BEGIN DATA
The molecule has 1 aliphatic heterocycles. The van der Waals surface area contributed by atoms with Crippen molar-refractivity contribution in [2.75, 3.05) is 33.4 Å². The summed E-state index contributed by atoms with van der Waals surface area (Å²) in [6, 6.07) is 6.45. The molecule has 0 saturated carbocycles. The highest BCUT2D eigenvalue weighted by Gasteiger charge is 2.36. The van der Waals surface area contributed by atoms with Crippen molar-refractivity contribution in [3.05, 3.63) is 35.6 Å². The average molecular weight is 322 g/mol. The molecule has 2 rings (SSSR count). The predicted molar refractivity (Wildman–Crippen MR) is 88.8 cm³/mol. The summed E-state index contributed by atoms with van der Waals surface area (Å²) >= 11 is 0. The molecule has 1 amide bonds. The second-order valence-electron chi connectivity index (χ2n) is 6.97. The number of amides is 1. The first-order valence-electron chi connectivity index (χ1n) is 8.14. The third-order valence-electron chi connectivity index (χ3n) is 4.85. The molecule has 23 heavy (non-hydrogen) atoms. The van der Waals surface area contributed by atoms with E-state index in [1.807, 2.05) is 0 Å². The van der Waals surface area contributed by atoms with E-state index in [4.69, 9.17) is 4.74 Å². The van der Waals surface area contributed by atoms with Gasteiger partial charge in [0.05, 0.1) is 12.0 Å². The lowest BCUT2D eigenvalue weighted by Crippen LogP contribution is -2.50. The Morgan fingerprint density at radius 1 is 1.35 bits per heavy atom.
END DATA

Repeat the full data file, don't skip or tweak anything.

The molecule has 1 aliphatic heterocycles. The van der Waals surface area contributed by atoms with Crippen molar-refractivity contribution in [2.75, 3.05) is 33.4 Å². The summed E-state index contributed by atoms with van der Waals surface area (Å²) in [6, 6.07) is 6.45. The molecule has 0 saturated carbocycles. The highest BCUT2D eigenvalue weighted by Gasteiger charge is 2.36. The van der Waals surface area contributed by atoms with Crippen molar-refractivity contribution in [3.05, 3.63) is 35.6 Å². The average molecular weight is 322 g/mol. The molecule has 2 rings (SSSR count). The predicted molar refractivity (Wildman–Crippen MR) is 88.8 cm³/mol. The summed E-state index contributed by atoms with van der Waals surface area (Å²) >= 11 is 0. The molecule has 1 amide bonds. The second-order valence-electron chi connectivity index (χ2n) is 6.97. The number of amides is 1. The first-order valence-electron chi connectivity index (χ1n) is 8.14. The third-order valence-electron chi connectivity index (χ3n) is 4.85. The molecule has 23 heavy (non-hydrogen) atoms. The van der Waals surface area contributed by atoms with E-state index in [1.807, 2.05) is 0 Å². The van der Waals surface area contributed by atoms with E-state index in [4.69, 9.17) is 4.74 Å². The van der Waals surface area contributed by atoms with Gasteiger partial charge in [0.05, 0.1) is 12.0 Å². The lowest BCUT2D eigenvalue weighted by Crippen LogP contribution is -2.50. The Morgan fingerprint density at radius 1 is 1.35 bits per heavy atom.